B.C. sticking with vaccine plan despite calls to immunize racialized groups sooner
VANCOUVER -- B.C. health officials are not altering their vaccine rollout plan despite new recommendations from the National Advisory Council on Immunizations that adults from racialized groups disproportionately affected by COVID-19 should move up in the queue.
Provincial health officer Dr. Bonnie Henry said Tuesday that B.C. will continue to prioritize people based on their age, which she has called the single biggest factor contributing to COVID-19 deaths.
The province is still taking steps to ensure there's equal access to the vaccines, she added.
“I don’t think they’re mutually exclusive,” Henry said at a news conference. "What we're trying to do is ensure that with every priority population that receives immunization, that we're doing it in a way that increases equity.”
Henry said health officials would monitor the rollout of the vaccine to people 80 years old and older, and if there were gaps, the province would take action.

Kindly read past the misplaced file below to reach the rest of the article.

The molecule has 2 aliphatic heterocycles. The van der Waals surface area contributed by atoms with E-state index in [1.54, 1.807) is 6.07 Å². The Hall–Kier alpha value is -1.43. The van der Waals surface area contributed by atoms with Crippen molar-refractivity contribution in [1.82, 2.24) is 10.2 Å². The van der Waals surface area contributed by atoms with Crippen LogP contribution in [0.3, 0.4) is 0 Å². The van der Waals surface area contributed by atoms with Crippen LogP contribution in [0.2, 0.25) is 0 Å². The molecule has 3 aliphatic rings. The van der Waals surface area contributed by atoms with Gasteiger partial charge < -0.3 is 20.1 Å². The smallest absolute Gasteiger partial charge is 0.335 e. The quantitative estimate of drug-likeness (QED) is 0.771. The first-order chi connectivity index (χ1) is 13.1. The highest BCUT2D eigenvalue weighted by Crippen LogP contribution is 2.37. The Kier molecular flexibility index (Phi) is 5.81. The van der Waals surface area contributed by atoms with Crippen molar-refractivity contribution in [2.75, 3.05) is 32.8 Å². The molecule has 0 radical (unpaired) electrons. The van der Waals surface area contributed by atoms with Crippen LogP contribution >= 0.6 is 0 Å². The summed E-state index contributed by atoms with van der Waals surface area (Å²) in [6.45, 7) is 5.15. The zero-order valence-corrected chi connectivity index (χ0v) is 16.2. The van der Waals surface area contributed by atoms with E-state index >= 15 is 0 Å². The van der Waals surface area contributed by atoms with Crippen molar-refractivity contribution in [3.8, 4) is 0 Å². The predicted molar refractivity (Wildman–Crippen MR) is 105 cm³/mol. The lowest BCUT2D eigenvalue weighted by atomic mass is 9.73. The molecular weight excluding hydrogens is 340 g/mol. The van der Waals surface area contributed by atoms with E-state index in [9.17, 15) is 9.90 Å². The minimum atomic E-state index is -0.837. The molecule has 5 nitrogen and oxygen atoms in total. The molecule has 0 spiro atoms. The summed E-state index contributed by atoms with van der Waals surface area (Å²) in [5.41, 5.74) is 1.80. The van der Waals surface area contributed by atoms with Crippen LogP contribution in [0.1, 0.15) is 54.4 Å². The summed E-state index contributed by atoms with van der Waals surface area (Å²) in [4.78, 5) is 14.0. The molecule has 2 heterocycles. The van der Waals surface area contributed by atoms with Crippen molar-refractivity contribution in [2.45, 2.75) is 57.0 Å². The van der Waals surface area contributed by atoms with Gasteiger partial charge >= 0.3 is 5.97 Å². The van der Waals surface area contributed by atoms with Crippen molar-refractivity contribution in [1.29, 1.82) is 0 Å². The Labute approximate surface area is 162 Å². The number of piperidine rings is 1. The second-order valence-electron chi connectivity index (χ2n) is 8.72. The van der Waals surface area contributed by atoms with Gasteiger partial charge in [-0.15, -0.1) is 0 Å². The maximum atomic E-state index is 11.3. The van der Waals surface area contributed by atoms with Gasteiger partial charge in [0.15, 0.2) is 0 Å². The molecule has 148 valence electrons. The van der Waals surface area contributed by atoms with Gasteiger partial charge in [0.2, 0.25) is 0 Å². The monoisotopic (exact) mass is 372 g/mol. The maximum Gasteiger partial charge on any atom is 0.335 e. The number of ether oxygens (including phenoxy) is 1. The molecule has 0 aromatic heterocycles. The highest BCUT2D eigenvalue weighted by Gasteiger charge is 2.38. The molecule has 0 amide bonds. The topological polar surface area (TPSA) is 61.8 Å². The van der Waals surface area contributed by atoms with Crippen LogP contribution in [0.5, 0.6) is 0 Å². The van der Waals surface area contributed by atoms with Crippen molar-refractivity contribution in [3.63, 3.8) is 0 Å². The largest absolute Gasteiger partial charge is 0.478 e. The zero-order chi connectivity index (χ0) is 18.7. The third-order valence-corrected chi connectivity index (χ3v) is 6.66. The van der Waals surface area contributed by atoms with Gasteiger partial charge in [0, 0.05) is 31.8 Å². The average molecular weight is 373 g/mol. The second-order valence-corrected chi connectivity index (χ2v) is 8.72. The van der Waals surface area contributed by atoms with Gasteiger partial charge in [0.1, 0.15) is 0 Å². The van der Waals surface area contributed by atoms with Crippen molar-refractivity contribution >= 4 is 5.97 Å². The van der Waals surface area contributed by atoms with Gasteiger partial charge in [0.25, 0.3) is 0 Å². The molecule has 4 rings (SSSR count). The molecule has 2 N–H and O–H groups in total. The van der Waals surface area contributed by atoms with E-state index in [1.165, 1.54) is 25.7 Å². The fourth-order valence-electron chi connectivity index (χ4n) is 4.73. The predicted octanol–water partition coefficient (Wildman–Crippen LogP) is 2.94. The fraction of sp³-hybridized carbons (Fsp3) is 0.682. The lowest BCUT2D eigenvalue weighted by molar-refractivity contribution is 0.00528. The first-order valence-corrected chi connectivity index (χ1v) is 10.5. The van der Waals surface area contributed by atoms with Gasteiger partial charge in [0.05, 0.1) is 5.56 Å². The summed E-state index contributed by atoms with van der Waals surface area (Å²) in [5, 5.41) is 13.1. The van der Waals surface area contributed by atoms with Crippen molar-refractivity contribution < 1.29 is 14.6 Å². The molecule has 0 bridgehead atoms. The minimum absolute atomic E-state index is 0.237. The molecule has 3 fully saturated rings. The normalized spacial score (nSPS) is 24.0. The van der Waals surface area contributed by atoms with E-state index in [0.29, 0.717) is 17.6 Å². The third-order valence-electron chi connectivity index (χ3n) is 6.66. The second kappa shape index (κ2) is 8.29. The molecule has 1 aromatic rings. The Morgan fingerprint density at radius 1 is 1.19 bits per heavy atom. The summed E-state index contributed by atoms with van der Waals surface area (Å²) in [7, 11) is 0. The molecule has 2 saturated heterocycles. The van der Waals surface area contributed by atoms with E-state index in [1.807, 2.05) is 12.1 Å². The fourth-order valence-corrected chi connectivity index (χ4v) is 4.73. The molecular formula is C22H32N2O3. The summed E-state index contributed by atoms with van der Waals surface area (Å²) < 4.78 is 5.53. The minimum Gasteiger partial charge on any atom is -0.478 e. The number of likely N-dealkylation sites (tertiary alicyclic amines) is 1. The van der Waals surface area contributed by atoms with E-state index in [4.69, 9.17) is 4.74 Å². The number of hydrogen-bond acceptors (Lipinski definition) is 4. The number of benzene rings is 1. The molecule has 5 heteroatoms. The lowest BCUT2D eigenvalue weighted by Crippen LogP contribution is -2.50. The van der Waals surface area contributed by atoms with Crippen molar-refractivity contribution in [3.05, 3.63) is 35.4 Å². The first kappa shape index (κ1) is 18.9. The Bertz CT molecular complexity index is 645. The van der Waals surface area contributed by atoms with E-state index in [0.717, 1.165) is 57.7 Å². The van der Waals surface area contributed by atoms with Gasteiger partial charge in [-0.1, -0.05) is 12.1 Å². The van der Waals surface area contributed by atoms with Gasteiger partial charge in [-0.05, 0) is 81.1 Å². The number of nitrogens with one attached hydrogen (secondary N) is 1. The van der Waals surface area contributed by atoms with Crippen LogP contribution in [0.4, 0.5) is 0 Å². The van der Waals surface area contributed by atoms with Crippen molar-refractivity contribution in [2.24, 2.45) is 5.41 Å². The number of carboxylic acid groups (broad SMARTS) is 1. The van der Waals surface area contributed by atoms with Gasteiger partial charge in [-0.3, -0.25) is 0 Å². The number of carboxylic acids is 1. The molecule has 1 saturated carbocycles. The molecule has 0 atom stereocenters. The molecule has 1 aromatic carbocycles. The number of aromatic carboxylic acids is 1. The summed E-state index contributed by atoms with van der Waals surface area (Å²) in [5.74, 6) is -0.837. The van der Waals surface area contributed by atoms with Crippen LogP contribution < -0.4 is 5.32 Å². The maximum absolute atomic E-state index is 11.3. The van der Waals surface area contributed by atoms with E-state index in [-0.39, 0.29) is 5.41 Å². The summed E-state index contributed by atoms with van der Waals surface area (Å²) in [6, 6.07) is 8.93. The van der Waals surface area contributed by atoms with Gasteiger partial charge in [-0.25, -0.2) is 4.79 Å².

Dr. Zain Chagla, a professor at McMaster University and a physician specializing in infectious diseases, said the goal of the recommendations is to ensure people aren’t left behind. Concerns have been raised in the U.S. that people of colour have less access to vaccine, although more likely to be affected by the virus.
In an interview with CTV News, Chagla added it's important to get clinics or pop-up clinics into communities that have high ratios of racialized people. He said it’s not about giving one group more access than another, but ensuring equal access.
“It's not proactively declaring your race, but it can be proactively (deciding) where you're going to put vaccine and engage people.”
That’s especially important because communication or language barriers may exist, Chagla added.
The National Advisory Council on Immunizations said after long-term care residents, front-line health workers and those over the age of 70 beginning with anyone older than 80 then decreasing in age in five-year increments, Stage 2 should include:
- Adults in or from Indigenous communities not offered vaccine in Stage 1
- Residents and staff of other communal living settings such as shelters, jails and group homes
- Adults 60-69 years of age
- Adults in racialized and marginalized communities disproportionately affected by COVID-19
- First responders (e.g., police, firefighters)
- Front-line essential workers who cannot work virtually
- Those who are the primary caregiver for individuals at high risk of severe illness from COVID-19 due to advanced age care